Cars can be hacked

The same networking systems that allow modern cars to communicate with services like OnStar also allow the cars to be hacked. Researchers from the University of Washington and the University of California, San Diego were able to take control of cars' computer systems—remotely forcing the vehicles to brake, shutting down the engines, and even disabling the brakes altogether. The team analyzed the security risks inherent in modern automobiles and published a paper explaining their findings. You can read it online. (Via Erin Biba)


  1. I like the use of the word “pwned” in an academic paper. It is displayed on the car’s speedometer after it was compromised.

  2. It’s important to note that in order to “remotely” take control of the cars, they first had to physically attach a device (in this case a laptop) to the on-board diagnostics port (inside the car).

  3. Flashing a car’s operating system can make it do bad things, and it’s possible to flash a car’s OS when you have physical access and equipment. Not exactly news, but if you’re living under a rock it’s time to crawl out from under!

  4. 1. The important point to note here is how vulnerable the internal networks of cars are. As these networks get more outside wireless access points, the attack surface against these networks will grow.

    2. Once they got onto the internal network, this paper read like a bad Stephen King novel. Randomly braking individual wheels or disabling the brakes, blaring the radio and making evil warning sounds, locking and unlocking the doors, making the instruments have crazy messages, causing the washer fluid to spray continuously…

  5. I was getting a little wound up about the fact that when I post short messages I drop letters and pick the adjacent work in the spell checker.

    Now I’m happy, have a look a the first word on the first paragraph, the PDF printer has dropped what I assume to be half of the first word! Adobe we love you, you are human unlike Apple!

  6. Now I have had a quick look at the document its very frightening. I’m going have to read it in full and test my brakes every 30 metres (50 feet or so).

    1. Talk about frightening, Graeme — your metres-feet conversion is off by a factor of two. And Maggie, your first sentence is a scaremongering stretch of the truth. The under-dash port is hardly the “same networking system” as OnStar.

  7. Were cars so difficult to drive in the past that we needed to add such a high level of computer control to basic functions? Seriously? What’s next, internet controls for your Colt 45?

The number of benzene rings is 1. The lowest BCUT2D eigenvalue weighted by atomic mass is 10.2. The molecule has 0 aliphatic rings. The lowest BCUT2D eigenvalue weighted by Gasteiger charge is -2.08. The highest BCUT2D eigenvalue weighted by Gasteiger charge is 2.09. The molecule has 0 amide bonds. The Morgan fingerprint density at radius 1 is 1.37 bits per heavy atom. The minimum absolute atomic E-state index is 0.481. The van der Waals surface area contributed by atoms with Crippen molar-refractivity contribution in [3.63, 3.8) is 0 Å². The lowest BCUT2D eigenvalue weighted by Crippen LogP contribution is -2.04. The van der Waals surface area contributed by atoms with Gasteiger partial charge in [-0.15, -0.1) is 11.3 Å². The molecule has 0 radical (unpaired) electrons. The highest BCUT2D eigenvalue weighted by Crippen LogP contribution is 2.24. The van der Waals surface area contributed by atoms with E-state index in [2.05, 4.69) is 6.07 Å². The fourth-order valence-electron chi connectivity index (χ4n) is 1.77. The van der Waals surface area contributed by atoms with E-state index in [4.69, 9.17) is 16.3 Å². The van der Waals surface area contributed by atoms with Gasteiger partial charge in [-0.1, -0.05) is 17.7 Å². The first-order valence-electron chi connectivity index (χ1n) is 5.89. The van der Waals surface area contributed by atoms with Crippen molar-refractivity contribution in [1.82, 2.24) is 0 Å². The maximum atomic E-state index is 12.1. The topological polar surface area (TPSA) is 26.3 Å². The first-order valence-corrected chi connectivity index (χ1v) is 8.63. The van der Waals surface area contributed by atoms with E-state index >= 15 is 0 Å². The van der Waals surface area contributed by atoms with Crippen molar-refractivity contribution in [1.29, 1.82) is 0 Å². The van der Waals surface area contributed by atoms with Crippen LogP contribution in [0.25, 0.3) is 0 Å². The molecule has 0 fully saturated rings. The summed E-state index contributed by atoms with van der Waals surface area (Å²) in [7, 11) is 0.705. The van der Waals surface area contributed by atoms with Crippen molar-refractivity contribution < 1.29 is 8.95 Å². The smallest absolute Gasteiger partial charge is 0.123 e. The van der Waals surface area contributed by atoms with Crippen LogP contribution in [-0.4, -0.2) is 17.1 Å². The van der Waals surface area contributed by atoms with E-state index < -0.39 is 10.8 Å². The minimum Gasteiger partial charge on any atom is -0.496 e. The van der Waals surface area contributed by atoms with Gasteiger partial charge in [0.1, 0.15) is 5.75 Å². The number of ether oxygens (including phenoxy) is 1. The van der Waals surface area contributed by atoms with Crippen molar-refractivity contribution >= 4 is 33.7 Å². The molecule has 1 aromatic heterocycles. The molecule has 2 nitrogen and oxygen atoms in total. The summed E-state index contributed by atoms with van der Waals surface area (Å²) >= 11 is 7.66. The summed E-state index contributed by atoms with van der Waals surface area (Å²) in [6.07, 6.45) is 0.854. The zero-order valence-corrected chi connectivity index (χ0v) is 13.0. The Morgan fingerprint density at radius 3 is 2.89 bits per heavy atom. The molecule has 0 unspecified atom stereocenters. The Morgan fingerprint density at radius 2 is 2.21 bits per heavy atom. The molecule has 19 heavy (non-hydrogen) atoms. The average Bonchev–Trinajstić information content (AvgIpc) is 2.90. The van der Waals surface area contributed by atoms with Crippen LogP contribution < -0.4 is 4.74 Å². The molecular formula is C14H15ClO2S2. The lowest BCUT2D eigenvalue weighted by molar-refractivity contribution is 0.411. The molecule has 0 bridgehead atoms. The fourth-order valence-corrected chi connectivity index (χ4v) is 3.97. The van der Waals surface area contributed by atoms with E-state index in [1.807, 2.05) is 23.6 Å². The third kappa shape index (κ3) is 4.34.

1. Yes, they were too difficult to drive.

      Would you rather share the road with the car at 0:31 or the car at 0:50?

    2. Antilock brakes, traction control, stability control, emissions controls, fuel injection, etc. All these things require computer control. (Actually, fuel injection can be done with mechanical controls, just not very well.)

      @BenSeese – actually, OnStar does depend upon the network that is accessed using the under-dash port. It may not use it to communicate to the OnStar mothership, but it uses it for all the diagnostics that enable the fun diagnostics and trouble-assist features. I.e. remotely unlocking the car, sensing an accident, etc. It uses the very same data that the underdash port makes available, over the same controller area network.

  8. I believe many cars will unlock the doors when airbags are deployed so if you can give an accelerometer a whack…

  9. A month or two ago a friend suggested that a GSM-to-OBDII adapter would be an interesting project…

  10. Great, I can see it now….I’ll be driving along in my OnStar equipt vehicle and someone will hack into the onboard computer resulting in a penis enlargement….wait a minute…..I foget, what was the downside of this???

  11. “[…] remotely forcing the vehicles to brake, shutting down the engines, and even disabling the brakes altogether.”


    The paper clearly states that the attackers had physical access to the car’s internal network via the wired diagnostic port for the entire duration of the attack. At no point were the attacks performed “remotely” unless you count running a cord out of the car door as remote. The paper does mention OnStar in a few places and notes that it is on the same bus, but that was not the attack vector. There was only a vague implication that it could be a potential risk.

  12. Doesn’t this go with the old network security adage, “if you can do it, so can anyone else”?

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